Bulletin 117, September 2019
Welcome to the September issue of the College Bulletin
Much of this month’s edition is given over to the evolution of the Centre for Perioperative Care, hereinafter known as CPOC. This has been a project which has moved smoothly through from conception to completion, with much hard work being done on-stage by Council members and even harder work behind the scenes by College staff. My friend and colleague, Dave Selwyn, has been appointed as CPOC’s inaugural director, and within these pages he describes the task that he and his board face as this collaborative programme gets underway. CPOC could have a major impact on patient safety and the quality of the patient experience, and is a great example of proper multidisciplinary care involving a host of different specialties, including surgery, nursing, physiotherapy and, of course, patients themselves. In years to come, we may well look back at this as the moment that anaesthesia came out of its slightly nerdy and self-regarding shell and explained to the medical world what we do, how we do it, and how important it is.
Elsewhere, we feature an article by Drs Bhandari and Menon, looking at the rather tortuous process which has led to the licensing of cannabinoids in the UK for treatment of specific conditions, and why this does not seem to have produced the flood of prescribing that might reasonably have been expected. As anaesthetists, we are likely to encounter cannabis and its derivatives in two particular areas – chronic pain, and the interaction of these substances with our anaesthetic drugs. The authors draw some caution, quite rightly, from the current opioid dependency crisis affecting many countries, warning us that, once again, there is a risk of a drug embraced as a public benefit leading to unintended consequences.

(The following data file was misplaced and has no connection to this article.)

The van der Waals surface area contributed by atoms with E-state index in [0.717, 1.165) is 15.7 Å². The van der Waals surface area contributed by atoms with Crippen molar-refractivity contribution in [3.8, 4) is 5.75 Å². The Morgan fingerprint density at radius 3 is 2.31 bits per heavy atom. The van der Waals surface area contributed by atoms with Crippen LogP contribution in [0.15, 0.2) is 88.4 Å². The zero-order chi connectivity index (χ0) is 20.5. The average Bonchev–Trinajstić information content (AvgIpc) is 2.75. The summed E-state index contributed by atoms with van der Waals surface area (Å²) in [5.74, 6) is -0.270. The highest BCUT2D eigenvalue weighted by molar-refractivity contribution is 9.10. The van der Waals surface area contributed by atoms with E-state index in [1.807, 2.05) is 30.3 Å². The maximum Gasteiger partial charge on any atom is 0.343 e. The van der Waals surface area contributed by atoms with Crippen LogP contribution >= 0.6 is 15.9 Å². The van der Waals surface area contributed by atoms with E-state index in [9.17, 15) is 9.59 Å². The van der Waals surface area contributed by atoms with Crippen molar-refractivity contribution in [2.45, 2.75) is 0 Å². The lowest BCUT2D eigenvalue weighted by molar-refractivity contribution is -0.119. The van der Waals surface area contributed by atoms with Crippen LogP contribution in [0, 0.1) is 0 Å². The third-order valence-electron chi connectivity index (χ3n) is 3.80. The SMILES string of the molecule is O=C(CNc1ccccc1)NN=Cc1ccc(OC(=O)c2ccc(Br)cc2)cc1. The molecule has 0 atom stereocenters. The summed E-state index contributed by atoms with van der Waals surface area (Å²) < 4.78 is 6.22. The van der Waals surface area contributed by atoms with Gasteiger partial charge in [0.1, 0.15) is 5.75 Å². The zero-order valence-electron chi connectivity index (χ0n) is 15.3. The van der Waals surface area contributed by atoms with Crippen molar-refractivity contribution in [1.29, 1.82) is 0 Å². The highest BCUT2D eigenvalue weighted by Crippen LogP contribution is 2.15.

Those readers with a bit of extra time on their hands, wanting to travel the UK and meet interesting people, should read the interview with Sian Jagger, the College’s Joint Lead Assessor for Advisory Appointment Committees. More AAC assessors are needed to cover the burgeoning number of consultant posts, and this is a great, and relatively painless way, to get involved in the work of your College. The only slight fly in the ointment, as I recall, is trying to find a parking space when you turn up mid-morning in most UK trusts, but you quickly learn to make friends in the Human Resources department with whoever has access to the reserved slots.
Finally, those of a nervous disposition or who have recently eaten may want to avoid Peter Featherstone’s ‘As We Were…’ article, which features one Henry Robert Silvester. Dr Featherstone highlights Silvester’s ingenious 1883 experiment with an inflated dog as a buoyancy aid for the rescue of shipwreck victims, this unlikely device being created with the simple use of (a) one compliant dog, (b) a small sharp knife to effect a subcutaneous puncture and (c) a straw or blowpipe to produce surgical emphysema. Wisely realising that a dog may not always be easy to get hold of in such a situation, Silvester went on to demonstrate that he could turn himself into a human lifeboat by the same method.
The Editor-in-Chief is happy to offer a bottle of finest burgundy to any reader prepared to try this one out and produce photographic evidence to confirm buoyancy.